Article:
Easier legislation for foreigners buying Thai condos hits the flak

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Reforming Thailand’s property laws has its critics as well as its supporters.

Online foreigners are warning the Thai government that they are changing their minds about buying condominium units here. They stress that the Thai Revenue policy to tax residents on overseas income remitted to Thailand from January 2024 is cautioning them, whilst the suggestion that worldwide income, whether remitted or not, could become taxable from 2025 is the last straw.




Prime minister Srettha Thavisin has resurrected the old idea of property-purchase legislation by arguing for an increase in the foreign ownership quota for condos to 75 percent and extending leasehold contracts to 99 years. Yet he and his Pheu Thai party attacked the proposal of his predecessor General Chan-o-cha who wanted to allow foreigners to buy one rai of land (0.16 hectares) provided they invested here very heavily. The General’s plans were eventually dropped after an avalanche of complaints he was “selling” the country.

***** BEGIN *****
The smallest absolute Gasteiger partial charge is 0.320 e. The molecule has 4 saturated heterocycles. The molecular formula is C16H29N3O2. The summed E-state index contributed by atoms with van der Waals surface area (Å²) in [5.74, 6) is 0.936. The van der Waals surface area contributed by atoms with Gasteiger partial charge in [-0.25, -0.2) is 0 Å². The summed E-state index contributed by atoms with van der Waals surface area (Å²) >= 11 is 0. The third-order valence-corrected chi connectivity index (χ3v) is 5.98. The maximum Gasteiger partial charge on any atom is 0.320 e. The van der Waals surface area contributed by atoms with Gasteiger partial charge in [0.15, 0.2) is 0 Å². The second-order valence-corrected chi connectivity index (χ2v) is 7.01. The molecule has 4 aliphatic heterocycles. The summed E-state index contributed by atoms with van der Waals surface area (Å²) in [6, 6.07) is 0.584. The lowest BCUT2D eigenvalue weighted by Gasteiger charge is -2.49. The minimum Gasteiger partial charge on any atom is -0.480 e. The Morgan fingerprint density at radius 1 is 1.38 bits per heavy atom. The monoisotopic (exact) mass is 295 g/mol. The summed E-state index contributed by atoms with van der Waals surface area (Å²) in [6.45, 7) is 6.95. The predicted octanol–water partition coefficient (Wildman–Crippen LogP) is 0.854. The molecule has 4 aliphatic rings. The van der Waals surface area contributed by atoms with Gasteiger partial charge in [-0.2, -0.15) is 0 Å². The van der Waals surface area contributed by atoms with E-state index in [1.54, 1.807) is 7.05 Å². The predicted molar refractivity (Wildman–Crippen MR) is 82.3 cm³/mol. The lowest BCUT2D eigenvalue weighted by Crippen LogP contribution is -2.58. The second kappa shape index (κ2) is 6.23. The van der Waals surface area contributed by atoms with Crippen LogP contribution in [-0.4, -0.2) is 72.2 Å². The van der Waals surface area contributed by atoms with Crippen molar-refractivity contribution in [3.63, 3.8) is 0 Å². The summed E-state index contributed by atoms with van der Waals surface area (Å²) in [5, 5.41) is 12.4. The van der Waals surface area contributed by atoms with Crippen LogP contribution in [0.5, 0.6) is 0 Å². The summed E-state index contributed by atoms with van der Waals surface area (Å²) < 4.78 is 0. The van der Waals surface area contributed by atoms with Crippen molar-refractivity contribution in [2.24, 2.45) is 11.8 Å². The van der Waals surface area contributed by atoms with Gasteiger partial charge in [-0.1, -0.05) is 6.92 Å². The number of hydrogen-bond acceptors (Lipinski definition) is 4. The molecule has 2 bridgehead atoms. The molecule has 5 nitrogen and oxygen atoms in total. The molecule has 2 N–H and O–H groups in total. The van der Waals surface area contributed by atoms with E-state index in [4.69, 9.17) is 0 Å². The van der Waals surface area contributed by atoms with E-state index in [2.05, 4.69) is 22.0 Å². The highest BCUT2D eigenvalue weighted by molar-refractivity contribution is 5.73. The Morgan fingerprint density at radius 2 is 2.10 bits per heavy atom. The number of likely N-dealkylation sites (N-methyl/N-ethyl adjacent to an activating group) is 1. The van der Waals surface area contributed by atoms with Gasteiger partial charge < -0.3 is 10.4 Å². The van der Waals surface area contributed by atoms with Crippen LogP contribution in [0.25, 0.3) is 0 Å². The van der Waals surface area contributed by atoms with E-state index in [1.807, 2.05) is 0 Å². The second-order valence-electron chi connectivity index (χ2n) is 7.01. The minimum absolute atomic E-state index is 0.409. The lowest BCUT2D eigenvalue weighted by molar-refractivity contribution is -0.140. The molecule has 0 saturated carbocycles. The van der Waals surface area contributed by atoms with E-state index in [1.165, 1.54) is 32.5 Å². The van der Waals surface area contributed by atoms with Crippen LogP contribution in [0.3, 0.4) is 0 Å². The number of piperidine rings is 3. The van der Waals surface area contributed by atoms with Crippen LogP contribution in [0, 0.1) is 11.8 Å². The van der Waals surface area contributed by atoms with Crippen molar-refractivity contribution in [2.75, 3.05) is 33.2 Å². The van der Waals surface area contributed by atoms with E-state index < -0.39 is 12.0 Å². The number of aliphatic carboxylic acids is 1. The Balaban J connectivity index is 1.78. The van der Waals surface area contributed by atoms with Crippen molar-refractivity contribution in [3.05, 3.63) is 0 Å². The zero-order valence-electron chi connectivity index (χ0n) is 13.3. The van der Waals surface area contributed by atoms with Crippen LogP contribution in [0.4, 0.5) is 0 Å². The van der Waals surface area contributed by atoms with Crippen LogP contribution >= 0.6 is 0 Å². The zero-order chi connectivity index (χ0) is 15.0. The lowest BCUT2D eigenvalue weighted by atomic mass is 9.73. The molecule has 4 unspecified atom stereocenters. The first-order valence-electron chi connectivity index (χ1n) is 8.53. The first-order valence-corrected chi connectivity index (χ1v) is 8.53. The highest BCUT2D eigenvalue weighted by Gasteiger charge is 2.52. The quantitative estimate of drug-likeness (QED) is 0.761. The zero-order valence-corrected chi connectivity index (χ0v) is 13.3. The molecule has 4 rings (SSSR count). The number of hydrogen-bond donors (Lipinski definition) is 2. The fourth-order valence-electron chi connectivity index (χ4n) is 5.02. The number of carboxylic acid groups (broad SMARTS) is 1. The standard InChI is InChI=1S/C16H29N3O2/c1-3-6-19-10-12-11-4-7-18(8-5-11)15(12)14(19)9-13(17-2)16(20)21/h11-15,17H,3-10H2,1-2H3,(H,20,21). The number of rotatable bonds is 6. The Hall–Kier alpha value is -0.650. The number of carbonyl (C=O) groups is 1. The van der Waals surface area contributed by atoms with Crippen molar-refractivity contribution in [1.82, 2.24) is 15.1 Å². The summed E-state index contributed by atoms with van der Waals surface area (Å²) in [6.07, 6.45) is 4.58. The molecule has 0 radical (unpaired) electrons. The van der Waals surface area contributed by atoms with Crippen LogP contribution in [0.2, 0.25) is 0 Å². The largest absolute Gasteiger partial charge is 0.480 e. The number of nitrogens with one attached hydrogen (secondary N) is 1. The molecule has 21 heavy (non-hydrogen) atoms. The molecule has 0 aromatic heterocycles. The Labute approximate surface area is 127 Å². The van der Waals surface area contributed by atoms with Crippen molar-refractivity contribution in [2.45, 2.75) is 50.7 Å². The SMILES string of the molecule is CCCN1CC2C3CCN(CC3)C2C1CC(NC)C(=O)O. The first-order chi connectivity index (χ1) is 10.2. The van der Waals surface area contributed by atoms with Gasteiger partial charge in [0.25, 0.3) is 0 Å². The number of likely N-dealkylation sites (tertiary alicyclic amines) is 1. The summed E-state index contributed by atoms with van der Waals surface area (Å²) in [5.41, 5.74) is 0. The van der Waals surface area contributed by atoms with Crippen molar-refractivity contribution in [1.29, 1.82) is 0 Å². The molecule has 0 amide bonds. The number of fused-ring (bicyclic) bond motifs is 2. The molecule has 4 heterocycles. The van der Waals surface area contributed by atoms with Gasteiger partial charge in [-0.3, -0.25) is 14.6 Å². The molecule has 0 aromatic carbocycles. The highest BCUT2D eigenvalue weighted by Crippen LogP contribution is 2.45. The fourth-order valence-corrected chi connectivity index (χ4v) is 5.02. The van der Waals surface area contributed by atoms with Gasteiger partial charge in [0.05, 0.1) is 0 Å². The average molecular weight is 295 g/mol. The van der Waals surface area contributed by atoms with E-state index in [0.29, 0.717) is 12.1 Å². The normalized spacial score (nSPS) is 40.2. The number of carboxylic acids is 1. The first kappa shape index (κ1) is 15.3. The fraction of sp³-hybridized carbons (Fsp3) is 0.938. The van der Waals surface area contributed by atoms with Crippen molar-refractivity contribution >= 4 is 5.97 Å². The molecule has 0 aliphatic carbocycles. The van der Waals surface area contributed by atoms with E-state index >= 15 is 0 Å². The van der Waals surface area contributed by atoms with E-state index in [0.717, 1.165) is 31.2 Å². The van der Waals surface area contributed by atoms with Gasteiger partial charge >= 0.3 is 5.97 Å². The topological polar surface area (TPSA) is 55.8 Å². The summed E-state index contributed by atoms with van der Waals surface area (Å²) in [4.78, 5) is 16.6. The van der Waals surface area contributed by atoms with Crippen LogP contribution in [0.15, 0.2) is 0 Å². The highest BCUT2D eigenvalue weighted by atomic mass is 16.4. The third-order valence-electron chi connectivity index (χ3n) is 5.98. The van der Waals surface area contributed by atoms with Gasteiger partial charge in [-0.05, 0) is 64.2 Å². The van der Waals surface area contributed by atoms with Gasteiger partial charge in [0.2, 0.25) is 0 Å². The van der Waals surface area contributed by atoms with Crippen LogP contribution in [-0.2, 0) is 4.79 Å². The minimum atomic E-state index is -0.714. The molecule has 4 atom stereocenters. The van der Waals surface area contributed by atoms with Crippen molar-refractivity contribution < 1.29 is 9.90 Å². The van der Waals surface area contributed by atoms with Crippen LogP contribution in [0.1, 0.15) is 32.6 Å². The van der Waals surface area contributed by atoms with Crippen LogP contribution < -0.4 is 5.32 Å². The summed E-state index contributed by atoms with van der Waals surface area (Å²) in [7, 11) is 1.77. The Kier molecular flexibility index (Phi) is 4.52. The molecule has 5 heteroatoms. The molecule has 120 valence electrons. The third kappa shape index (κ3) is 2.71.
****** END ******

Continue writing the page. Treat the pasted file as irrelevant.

Real estate associations have urged Pheu Thai to reform the property laws because of weak demands from local Thai buyers and evidence that foreigners are using illegal Thai nominees in the purchasing process of both villas and condos. Although some projects in Thailand are currently undersold, others in popular locations such as beaches or overhead rail stations or industrial estates are selling like hot cakes. Colliers Thailand, the commercial real estate, say the best-selling provincial projects are in areas, such as Pattaya and Phuket, popular with foreigners rather than Thais.



Several Pattaya real estate companies point out that the foreign market is changing and that most buyers are no longer Europeans or Americans worried about income tax for resident expats. The Real Estate Information Center confirms that the top three nationalities for foreign ownership transfers of condos overall in the first quarter of 2024 were Chinese, Myanmar nationals and Russians. However, the vast majority of purchases were for investment purposes and most commercial buyers were not pensioned retirees wanting to live in their purchases.



Surachet Kongcheep, managing director of the consultancy Property DNA, urged caution about liberalizing the condo regulations as most projects had not reached their foreign quota. He also criticized developers who sold condo units at higher prices exclusively to foreigners as this could distort the market for Thais. He suggested a new rule that condo purchasers must wait at least three years before being sold or transferred to another individual. But the point is that traditional retirees on renewable visas or extensions of stay are no longer the hub of Thailand’s property market. Pumping up the property market has new players.